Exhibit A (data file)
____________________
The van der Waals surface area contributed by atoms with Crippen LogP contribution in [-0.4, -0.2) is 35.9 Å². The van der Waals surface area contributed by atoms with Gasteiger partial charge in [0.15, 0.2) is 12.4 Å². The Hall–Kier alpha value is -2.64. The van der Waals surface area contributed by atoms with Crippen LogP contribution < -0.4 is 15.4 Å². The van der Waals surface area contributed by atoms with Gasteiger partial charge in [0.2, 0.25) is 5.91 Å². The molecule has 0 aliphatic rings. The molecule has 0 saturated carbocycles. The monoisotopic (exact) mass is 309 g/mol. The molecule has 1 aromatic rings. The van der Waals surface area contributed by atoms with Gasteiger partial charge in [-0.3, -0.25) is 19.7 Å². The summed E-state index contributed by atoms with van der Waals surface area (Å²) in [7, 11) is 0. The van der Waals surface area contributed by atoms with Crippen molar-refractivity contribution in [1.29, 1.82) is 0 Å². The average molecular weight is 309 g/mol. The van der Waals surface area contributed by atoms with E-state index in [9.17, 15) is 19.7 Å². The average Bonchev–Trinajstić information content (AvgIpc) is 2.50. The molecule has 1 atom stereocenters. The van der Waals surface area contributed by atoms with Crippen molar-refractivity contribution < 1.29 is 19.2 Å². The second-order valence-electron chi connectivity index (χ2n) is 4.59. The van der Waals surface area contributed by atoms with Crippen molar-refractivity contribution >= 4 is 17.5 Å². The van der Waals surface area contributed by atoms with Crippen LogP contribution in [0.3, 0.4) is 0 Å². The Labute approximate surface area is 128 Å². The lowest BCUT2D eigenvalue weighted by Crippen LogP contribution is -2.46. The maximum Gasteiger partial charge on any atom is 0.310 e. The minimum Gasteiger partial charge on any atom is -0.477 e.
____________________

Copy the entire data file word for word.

The van der Waals surface area contributed by atoms with Crippen LogP contribution in [-0.4, -0.2) is 35.9 Å². The van der Waals surface area contributed by atoms with Gasteiger partial charge in [0.15, 0.2) is 12.4 Å². The Hall–Kier alpha value is -2.64. The van der Waals surface area contributed by atoms with Crippen LogP contribution < -0.4 is 15.4 Å². The van der Waals surface area contributed by atoms with Gasteiger partial charge in [0.2, 0.25) is 5.91 Å². The molecule has 0 aliphatic rings. The molecule has 0 saturated carbocycles. The monoisotopic (exact) mass is 309 g/mol. The molecule has 1 aromatic rings. The van der Waals surface area contributed by atoms with Gasteiger partial charge in [-0.3, -0.25) is 19.7 Å². The summed E-state index contributed by atoms with van der Waals surface area (Å²) in [7, 11) is 0. The van der Waals surface area contributed by atoms with Crippen molar-refractivity contribution in [1.29, 1.82) is 0 Å². The average molecular weight is 309 g/mol. The van der Waals surface area contributed by atoms with E-state index in [9.17, 15) is 19.7 Å². The average Bonchev–Trinajstić information content (AvgIpc) is 2.50. The molecule has 1 atom stereocenters. The van der Waals surface area contributed by atoms with Crippen molar-refractivity contribution < 1.29 is 19.2 Å². The second-order valence-electron chi connectivity index (χ2n) is 4.59. The van der Waals surface area contributed by atoms with Crippen molar-refractivity contribution >= 4 is 17.5 Å². The van der Waals surface area contributed by atoms with Crippen LogP contribution in [0.3, 0.4) is 0 Å². The Labute approximate surface area is 128 Å². The lowest BCUT2D eigenvalue weighted by Crippen LogP contribution is -2.46. The maximum Gasteiger partial charge on any atom is 0.310 e. The minimum Gasteiger partial charge on any atom is -0.477 e.